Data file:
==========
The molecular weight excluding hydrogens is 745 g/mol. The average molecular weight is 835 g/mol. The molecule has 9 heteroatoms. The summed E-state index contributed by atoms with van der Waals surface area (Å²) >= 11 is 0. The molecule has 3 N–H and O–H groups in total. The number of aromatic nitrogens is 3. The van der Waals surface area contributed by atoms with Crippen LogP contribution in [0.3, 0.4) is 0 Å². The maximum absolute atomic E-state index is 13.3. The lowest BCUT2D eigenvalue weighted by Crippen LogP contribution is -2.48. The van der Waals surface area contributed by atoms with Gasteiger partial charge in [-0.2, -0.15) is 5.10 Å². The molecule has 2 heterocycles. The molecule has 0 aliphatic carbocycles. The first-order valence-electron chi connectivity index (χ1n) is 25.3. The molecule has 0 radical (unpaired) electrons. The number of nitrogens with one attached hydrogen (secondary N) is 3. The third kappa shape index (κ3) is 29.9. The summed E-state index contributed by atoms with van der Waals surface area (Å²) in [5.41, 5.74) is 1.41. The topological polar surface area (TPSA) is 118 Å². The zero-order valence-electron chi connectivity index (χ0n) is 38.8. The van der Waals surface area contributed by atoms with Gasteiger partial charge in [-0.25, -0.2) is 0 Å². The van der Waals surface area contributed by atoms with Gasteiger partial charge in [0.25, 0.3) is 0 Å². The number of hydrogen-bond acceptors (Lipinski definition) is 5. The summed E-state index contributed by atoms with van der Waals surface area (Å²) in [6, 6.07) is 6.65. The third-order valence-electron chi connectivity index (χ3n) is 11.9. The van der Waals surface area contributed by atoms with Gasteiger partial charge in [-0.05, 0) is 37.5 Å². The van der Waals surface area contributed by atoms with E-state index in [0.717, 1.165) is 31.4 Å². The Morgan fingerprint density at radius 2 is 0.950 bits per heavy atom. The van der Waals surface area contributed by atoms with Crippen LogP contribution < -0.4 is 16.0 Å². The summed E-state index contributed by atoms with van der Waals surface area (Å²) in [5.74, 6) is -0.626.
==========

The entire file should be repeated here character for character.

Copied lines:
The molecular weight excluding hydrogens is 745 g/mol. The average molecular weight is 835 g/mol. The molecule has 9 heteroatoms. The summed E-state index contributed by atoms with van der Waals surface area (Å²) >= 11 is 0. The molecule has 3 N–H and O–H groups in total. The number of aromatic nitrogens is 3. The van der Waals surface area contributed by atoms with Crippen LogP contribution in [0.3, 0.4) is 0 Å². The maximum absolute atomic E-state index is 13.3. The lowest BCUT2D eigenvalue weighted by Crippen LogP contribution is -2.48. The van der Waals surface area contributed by atoms with Gasteiger partial charge in [-0.2, -0.15) is 5.10 Å². The molecule has 2 heterocycles. The molecule has 0 aliphatic carbocycles. The first-order valence-electron chi connectivity index (χ1n) is 25.3. The molecule has 0 radical (unpaired) electrons. The number of nitrogens with one attached hydrogen (secondary N) is 3. The third kappa shape index (κ3) is 29.9. The summed E-state index contributed by atoms with van der Waals surface area (Å²) in [5.41, 5.74) is 1.41. The topological polar surface area (TPSA) is 118 Å². The zero-order valence-electron chi connectivity index (χ0n) is 38.8. The van der Waals surface area contributed by atoms with Gasteiger partial charge in [-0.25, -0.2) is 0 Å². The van der Waals surface area contributed by atoms with Gasteiger partial charge in [0.25, 0.3) is 0 Å². The number of hydrogen-bond acceptors (Lipinski definition) is 5. The summed E-state index contributed by atoms with van der Waals surface area (Å²) in [6, 6.07) is 6.65. The third-order valence-electron chi connectivity index (χ3n) is 11.9. The van der Waals surface area contributed by atoms with Gasteiger partial charge in [-0.05, 0) is 37.5 Å². The van der Waals surface area contributed by atoms with E-state index in [0.717, 1.165) is 31.4 Å². The Morgan fingerprint density at radius 2 is 0.950 bits per heavy atom. The van der Waals surface area contributed by atoms with Crippen LogP contribution < -0.4 is 16.0 Å². The summed E-state index contributed by atoms with van der Waals surface area (Å²) in [5.74, 6) is -0.626.